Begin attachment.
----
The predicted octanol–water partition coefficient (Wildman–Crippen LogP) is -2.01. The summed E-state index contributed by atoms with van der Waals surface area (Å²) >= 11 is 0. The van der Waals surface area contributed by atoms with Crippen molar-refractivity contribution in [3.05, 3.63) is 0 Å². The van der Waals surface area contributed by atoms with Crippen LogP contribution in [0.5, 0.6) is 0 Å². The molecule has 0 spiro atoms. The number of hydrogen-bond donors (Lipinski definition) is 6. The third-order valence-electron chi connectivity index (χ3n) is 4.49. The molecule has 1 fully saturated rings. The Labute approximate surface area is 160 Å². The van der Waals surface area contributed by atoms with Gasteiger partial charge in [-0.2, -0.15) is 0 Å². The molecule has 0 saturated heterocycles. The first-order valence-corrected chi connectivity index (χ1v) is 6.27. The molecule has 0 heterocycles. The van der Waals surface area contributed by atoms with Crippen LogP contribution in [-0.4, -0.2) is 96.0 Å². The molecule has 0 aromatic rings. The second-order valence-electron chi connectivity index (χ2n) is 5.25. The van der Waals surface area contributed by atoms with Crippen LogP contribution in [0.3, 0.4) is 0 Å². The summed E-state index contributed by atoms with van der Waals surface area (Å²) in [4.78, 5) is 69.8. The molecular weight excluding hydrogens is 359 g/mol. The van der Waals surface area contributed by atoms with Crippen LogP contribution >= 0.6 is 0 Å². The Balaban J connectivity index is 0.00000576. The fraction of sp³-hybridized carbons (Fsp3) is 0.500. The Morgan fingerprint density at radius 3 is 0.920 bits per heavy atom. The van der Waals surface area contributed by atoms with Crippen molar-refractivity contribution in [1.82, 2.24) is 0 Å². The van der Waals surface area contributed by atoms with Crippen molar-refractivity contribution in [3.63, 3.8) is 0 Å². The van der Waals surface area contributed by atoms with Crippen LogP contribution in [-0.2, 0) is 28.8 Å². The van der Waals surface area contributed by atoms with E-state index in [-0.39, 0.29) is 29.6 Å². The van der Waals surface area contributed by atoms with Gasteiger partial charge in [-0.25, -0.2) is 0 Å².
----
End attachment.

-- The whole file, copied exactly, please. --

The predicted octanol–water partition coefficient (Wildman–Crippen LogP) is -2.01. The summed E-state index contributed by atoms with van der Waals surface area (Å²) >= 11 is 0. The van der Waals surface area contributed by atoms with Crippen molar-refractivity contribution in [3.05, 3.63) is 0 Å². The van der Waals surface area contributed by atoms with Crippen LogP contribution in [0.5, 0.6) is 0 Å². The molecule has 0 spiro atoms. The number of hydrogen-bond donors (Lipinski definition) is 6. The third-order valence-electron chi connectivity index (χ3n) is 4.49. The molecule has 1 fully saturated rings. The Labute approximate surface area is 160 Å². The van der Waals surface area contributed by atoms with Gasteiger partial charge in [-0.2, -0.15) is 0 Å². The molecule has 0 saturated heterocycles. The first-order valence-corrected chi connectivity index (χ1v) is 6.27. The molecule has 0 heterocycles. The van der Waals surface area contributed by atoms with Crippen LogP contribution in [-0.4, -0.2) is 96.0 Å². The molecule has 0 aromatic rings. The second-order valence-electron chi connectivity index (χ2n) is 5.25. The van der Waals surface area contributed by atoms with Crippen LogP contribution in [0.3, 0.4) is 0 Å². The summed E-state index contributed by atoms with van der Waals surface area (Å²) in [4.78, 5) is 69.8. The molecular weight excluding hydrogens is 359 g/mol. The van der Waals surface area contributed by atoms with Crippen LogP contribution >= 0.6 is 0 Å². The Balaban J connectivity index is 0.00000576. The fraction of sp³-hybridized carbons (Fsp3) is 0.500. The Morgan fingerprint density at radius 3 is 0.920 bits per heavy atom. The van der Waals surface area contributed by atoms with Crippen molar-refractivity contribution in [1.82, 2.24) is 0 Å². The van der Waals surface area contributed by atoms with Crippen molar-refractivity contribution in [3.63, 3.8) is 0 Å². The van der Waals surface area contributed by atoms with Crippen LogP contribution in [-0.2, 0) is 28.8 Å². The van der Waals surface area contributed by atoms with E-state index in [-0.39, 0.29) is 29.6 Å². The van der Waals surface area contributed by atoms with Gasteiger partial charge in [-0.25, -0.2) is 0 Å².